The typical setup for the provision of health care involves three parties. The patient who demands health care, the provider that can supply this health care and the insurer who mediates the payment for the service. Unnecessary overuse of health care services, large administrative costs, difficulty to find socially optimal price levels and increased costs for businesses are only some of the difficult issues that policy makers have to address. Often the measures that are taken to alleviate any of these problems do not reach the desired outcome (as can be seen by the example of the German “Praxisgebühr” which failed to decrease unnecessary doctor visits https://novaworkboard.wordpress.com/wp-admin/post.php?post=3306&action=edit).
In the US, an unconventional suggestion on how this structure can be revised has existed for a number of years without getting attention in broader public debates. It proposes that every citizen receives a “medical debit card” which has a certain amount on it at the beginning of the year (e.g. $5000). People can use the money on their card to pay for health care that they consume during that year. A certain part of this amount (e.g. $1000) would be reserved for preventative health care (regular dentist appointment, checkups etc.) while the rest would be reserved for any additional health care that the individual wants to or needs to consume. In case the individual spends less than the remaining $4000 during the year, he or she will receive the difference as a rebate at the end of the year. On the other hand, the $1000 for preventative care need to be thought of as “use it or lose it” and are not subject to any rebate in case of not-spending. A social security program would cover the additional cost for any health care that an individual requires in excess of the money that is available on the medical debit card. Finally, the medical cards are topped up to the initial amount at the beginning of the next year.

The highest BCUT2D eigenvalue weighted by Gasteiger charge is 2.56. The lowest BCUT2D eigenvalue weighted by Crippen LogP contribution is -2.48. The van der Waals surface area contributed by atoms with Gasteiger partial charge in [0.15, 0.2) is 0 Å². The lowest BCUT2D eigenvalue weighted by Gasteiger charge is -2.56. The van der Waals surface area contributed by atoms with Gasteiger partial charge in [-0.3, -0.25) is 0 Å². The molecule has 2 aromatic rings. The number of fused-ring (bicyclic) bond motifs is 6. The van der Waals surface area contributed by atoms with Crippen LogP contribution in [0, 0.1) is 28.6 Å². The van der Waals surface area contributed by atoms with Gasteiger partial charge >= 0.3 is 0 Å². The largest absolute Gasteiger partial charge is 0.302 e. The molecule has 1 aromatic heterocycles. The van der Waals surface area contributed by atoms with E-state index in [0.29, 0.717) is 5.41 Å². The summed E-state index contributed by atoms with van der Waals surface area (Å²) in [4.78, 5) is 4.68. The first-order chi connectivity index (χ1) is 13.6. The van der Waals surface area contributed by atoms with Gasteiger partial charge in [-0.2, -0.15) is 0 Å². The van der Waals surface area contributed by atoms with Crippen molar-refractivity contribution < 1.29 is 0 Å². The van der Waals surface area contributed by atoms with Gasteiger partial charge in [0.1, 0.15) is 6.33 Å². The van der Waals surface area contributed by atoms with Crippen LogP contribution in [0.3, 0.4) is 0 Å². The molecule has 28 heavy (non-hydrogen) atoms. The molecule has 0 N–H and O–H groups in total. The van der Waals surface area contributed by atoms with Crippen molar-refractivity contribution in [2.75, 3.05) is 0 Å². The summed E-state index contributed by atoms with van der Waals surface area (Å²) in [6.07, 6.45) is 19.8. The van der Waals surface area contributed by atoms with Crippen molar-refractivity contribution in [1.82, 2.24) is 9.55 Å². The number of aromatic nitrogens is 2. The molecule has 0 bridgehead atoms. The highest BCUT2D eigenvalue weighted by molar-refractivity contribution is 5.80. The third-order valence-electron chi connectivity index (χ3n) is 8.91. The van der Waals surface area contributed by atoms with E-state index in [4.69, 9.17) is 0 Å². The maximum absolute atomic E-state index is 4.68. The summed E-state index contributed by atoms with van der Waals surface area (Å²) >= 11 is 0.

The system would create a more efficient health care market in which providers freely set prices and patients freely choose providers based on prices and services offered. While people should have the free choice to purchase insurance on top of the medical debit card it can be expected that the insurance industry would be vastly diminished since patients and doctors interact directly concerning payments.
One of the most important benefits of this approach is that it would decrease overall costs in health care on several fronts including the following. Firstly, it allows doctors to free resources which they currently spend on dealing with insurance companies. Secondly, it would reduce the total administrative costs that the current system is causing. Thirdly, individuals would have a real incentive to keep costs down. Finally, it would reduce the costs that businesses face under the current system.
A major drawback of the system is the increased incentive for doctors to induce demand for unnecessary services. Nevertheless, I believe it is an interesting proposal that should at least get some attention in policy maker’s debates on health care.
Nikolas Weiss #340